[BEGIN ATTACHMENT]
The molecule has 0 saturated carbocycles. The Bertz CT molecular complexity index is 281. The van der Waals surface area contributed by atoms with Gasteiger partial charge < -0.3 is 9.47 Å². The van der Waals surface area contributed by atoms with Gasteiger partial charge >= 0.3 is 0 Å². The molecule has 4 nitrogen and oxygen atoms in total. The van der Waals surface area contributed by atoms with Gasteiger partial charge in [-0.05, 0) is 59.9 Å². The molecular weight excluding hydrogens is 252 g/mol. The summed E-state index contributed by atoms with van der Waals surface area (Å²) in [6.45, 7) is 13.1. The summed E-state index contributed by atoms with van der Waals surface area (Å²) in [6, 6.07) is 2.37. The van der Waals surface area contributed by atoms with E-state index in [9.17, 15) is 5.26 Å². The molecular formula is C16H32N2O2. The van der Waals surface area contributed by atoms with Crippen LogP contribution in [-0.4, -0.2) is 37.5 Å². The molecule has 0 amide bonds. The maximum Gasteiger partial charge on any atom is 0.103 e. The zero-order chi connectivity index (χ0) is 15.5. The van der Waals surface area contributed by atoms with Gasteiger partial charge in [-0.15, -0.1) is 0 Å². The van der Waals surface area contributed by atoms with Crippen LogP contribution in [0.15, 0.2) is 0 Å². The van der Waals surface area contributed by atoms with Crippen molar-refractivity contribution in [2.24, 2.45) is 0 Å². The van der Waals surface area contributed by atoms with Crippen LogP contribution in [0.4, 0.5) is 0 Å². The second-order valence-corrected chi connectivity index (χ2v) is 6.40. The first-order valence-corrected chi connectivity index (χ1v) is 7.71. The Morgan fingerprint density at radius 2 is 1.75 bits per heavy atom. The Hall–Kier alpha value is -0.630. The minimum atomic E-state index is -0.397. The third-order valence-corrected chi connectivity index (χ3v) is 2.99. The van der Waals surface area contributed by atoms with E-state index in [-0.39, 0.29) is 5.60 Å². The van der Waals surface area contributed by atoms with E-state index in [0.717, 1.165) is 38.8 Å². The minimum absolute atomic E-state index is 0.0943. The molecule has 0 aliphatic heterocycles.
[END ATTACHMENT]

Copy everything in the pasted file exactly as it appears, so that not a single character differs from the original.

The molecule has 0 saturated carbocycles. The Bertz CT molecular complexity index is 281. The van der Waals surface area contributed by atoms with Gasteiger partial charge < -0.3 is 9.47 Å². The van der Waals surface area contributed by atoms with Gasteiger partial charge >= 0.3 is 0 Å². The molecule has 4 nitrogen and oxygen atoms in total. The van der Waals surface area contributed by atoms with Gasteiger partial charge in [-0.05, 0) is 59.9 Å². The molecular weight excluding hydrogens is 252 g/mol. The summed E-state index contributed by atoms with van der Waals surface area (Å²) in [6.45, 7) is 13.1. The summed E-state index contributed by atoms with van der Waals surface area (Å²) in [6, 6.07) is 2.37. The van der Waals surface area contributed by atoms with E-state index in [9.17, 15) is 5.26 Å². The molecular formula is C16H32N2O2. The van der Waals surface area contributed by atoms with Crippen LogP contribution in [-0.4, -0.2) is 37.5 Å². The molecule has 0 amide bonds. The maximum Gasteiger partial charge on any atom is 0.103 e. The zero-order chi connectivity index (χ0) is 15.5. The van der Waals surface area contributed by atoms with Gasteiger partial charge in [-0.15, -0.1) is 0 Å². The van der Waals surface area contributed by atoms with Crippen LogP contribution in [0.15, 0.2) is 0 Å². The van der Waals surface area contributed by atoms with Crippen molar-refractivity contribution in [2.24, 2.45) is 0 Å². The van der Waals surface area contributed by atoms with Crippen LogP contribution in [0.4, 0.5) is 0 Å². The second-order valence-corrected chi connectivity index (χ2v) is 6.40. The first-order valence-corrected chi connectivity index (χ1v) is 7.71. The Morgan fingerprint density at radius 2 is 1.75 bits per heavy atom. The Hall–Kier alpha value is -0.630. The minimum atomic E-state index is -0.397. The third-order valence-corrected chi connectivity index (χ3v) is 2.99. The van der Waals surface area contributed by atoms with E-state index in [-0.39, 0.29) is 5.60 Å². The van der Waals surface area contributed by atoms with E-state index in [0.717, 1.165) is 38.8 Å². The minimum absolute atomic E-state index is 0.0943. The molecule has 0 aliphatic heterocycles.